More than once he stated that Sogyal Rinpoche had apologised, but I have not since come across anything that could be described as an apology – in the conventional sense of recognising what you did wrong and then saying sorry.

Culturally subjective ethics

Sinsi talked about the limitations of thinking in terms of “good or bad”, arguing that morality and ethics were culturally subjective and varied from one place to another. So, I asked if it would be OK for a teacher to kill someone.

His reply was to tell the story of “Captain Super Compassionate” – a previous incarnation of Buddha –  killing a man on his boat who he had realised would was going to kill all 500 passengers. Not only did he do good by saving their lives but he also prevented that man from going to hell as a result of committing murder. Captain Super Compassionate still suffered for doing it, but it was with good intention and he was taking the bad karma on himself – so it was a kind of compassionate self-sacrifice to kill the man. I tried to say that the same could be said of people who reluctantly fight in war to protect others, but he insisted it could not be applied because their intention was not pure.  (I failed to see why Captain Super Compassionate didn’t simply tie up or lock up the bad man, rather than killing him, but didn’t say this.)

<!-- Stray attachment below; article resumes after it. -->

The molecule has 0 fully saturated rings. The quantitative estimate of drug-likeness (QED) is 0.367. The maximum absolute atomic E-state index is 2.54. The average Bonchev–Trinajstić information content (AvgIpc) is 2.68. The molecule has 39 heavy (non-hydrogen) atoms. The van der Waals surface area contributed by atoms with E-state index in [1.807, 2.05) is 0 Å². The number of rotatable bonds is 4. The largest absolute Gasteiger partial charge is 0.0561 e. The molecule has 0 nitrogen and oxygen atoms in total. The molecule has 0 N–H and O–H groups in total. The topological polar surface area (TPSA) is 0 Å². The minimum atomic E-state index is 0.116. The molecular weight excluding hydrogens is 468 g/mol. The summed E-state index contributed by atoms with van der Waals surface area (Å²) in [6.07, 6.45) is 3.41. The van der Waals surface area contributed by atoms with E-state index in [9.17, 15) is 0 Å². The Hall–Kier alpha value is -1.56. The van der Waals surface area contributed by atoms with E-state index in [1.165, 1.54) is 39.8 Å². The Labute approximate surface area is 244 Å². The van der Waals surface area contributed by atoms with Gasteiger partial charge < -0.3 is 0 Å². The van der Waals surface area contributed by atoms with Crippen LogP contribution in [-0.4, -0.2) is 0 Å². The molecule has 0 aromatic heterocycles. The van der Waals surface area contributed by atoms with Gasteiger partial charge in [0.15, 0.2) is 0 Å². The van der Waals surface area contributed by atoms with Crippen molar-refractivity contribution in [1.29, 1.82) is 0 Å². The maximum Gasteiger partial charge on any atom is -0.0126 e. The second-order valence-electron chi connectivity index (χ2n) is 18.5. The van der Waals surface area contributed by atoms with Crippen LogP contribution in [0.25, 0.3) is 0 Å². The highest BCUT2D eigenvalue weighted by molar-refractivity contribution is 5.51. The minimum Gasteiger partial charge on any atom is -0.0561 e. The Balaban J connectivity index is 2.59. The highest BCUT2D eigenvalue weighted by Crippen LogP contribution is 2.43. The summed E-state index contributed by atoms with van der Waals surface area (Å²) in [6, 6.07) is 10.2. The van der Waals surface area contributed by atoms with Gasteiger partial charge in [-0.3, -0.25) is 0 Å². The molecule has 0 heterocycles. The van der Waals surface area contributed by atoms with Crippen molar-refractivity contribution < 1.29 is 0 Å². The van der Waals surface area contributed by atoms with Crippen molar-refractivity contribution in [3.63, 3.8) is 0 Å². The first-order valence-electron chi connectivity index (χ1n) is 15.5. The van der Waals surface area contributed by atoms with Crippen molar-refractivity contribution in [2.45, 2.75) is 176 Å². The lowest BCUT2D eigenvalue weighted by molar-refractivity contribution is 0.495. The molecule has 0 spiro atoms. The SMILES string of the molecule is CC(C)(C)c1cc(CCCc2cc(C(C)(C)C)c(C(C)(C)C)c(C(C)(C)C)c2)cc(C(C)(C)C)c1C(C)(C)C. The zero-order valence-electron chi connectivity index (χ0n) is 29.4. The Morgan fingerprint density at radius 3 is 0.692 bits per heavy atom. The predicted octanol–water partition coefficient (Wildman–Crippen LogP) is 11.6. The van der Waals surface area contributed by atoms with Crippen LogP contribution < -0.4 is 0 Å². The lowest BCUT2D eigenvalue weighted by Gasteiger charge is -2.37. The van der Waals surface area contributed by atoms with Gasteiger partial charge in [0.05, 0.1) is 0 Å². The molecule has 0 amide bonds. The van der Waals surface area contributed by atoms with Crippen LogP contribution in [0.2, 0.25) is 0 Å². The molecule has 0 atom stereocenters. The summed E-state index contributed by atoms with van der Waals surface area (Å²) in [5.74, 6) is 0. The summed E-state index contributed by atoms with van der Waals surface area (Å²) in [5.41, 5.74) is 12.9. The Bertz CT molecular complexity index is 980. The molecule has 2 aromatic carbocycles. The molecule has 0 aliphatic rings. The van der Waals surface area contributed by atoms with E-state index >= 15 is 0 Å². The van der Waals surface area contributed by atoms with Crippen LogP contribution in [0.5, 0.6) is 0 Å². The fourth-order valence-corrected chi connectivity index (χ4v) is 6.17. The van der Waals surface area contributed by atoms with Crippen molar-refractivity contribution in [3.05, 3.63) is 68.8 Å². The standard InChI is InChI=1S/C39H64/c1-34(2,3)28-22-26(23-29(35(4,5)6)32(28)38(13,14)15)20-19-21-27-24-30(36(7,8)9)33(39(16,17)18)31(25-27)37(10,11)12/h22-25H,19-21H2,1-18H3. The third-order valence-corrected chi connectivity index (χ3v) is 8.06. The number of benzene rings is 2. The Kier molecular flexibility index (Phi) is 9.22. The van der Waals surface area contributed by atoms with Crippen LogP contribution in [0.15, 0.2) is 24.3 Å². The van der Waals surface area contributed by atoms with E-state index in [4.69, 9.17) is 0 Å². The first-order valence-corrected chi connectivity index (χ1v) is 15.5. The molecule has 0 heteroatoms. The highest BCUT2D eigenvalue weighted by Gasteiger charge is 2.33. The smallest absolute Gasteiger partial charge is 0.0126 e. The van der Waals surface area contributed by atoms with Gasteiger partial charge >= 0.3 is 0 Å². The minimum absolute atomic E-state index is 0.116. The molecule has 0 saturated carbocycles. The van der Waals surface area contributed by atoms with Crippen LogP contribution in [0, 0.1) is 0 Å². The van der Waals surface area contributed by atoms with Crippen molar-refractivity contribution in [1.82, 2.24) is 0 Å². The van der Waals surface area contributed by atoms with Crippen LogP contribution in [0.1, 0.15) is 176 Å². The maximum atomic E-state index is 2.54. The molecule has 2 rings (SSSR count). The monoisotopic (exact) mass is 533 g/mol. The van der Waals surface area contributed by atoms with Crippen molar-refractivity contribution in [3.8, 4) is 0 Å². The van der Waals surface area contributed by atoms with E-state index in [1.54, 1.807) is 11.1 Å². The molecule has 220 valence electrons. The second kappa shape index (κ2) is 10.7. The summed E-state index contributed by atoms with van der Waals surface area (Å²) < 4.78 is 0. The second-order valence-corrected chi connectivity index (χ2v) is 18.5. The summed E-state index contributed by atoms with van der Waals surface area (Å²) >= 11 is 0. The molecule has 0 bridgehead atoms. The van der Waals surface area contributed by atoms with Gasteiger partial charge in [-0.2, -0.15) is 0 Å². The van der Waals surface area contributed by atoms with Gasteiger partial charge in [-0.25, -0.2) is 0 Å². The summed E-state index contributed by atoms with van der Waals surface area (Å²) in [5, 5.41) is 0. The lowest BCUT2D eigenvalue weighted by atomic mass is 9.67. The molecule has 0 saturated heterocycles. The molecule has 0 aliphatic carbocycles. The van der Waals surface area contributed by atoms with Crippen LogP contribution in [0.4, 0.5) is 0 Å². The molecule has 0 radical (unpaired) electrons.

So Sinsi’s reply to the question of whether it was OK for teachers to kill people was a story of justifiable homicide. When I pushed him further on the subject of ethics, his manner changed, as if realising he may have gone too far and he pointed out that Rigpa had now drawn up an ethical code and stressed, “There is no place for abuse at Lerab Ling.” This sounded like a rehearsed statement and flatly contradicted the opinions he had expressed just moments before.